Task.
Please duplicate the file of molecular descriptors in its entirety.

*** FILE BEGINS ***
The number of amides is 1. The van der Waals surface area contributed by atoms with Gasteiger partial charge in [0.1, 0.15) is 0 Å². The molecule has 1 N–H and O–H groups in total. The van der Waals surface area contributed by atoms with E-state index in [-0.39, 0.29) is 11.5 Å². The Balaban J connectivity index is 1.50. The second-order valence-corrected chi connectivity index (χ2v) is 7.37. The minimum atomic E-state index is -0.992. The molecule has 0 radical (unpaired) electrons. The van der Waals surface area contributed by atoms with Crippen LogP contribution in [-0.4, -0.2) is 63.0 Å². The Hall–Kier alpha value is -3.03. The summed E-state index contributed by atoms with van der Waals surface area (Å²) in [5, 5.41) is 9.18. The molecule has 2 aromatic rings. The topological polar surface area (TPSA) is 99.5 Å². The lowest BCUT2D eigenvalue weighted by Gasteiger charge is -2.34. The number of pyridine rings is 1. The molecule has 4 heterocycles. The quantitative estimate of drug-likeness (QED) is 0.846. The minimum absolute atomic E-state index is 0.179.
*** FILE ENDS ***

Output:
The number of amides is 1. The van der Waals surface area contributed by atoms with Gasteiger partial charge in [0.1, 0.15) is 0 Å². The molecule has 1 N–H and O–H groups in total. The van der Waals surface area contributed by atoms with E-state index in [-0.39, 0.29) is 11.5 Å². The Balaban J connectivity index is 1.50. The second-order valence-corrected chi connectivity index (χ2v) is 7.37. The minimum atomic E-state index is -0.992. The molecule has 0 radical (unpaired) electrons. The van der Waals surface area contributed by atoms with Crippen LogP contribution in [-0.4, -0.2) is 63.0 Å². The Hall–Kier alpha value is -3.03. The summed E-state index contributed by atoms with van der Waals surface area (Å²) in [5, 5.41) is 9.18. The molecule has 2 aromatic rings. The topological polar surface area (TPSA) is 99.5 Å². The lowest BCUT2D eigenvalue weighted by Gasteiger charge is -2.34. The number of pyridine rings is 1. The molecule has 4 heterocycles. The quantitative estimate of drug-likeness (QED) is 0.846. The minimum absolute atomic E-state index is 0.179.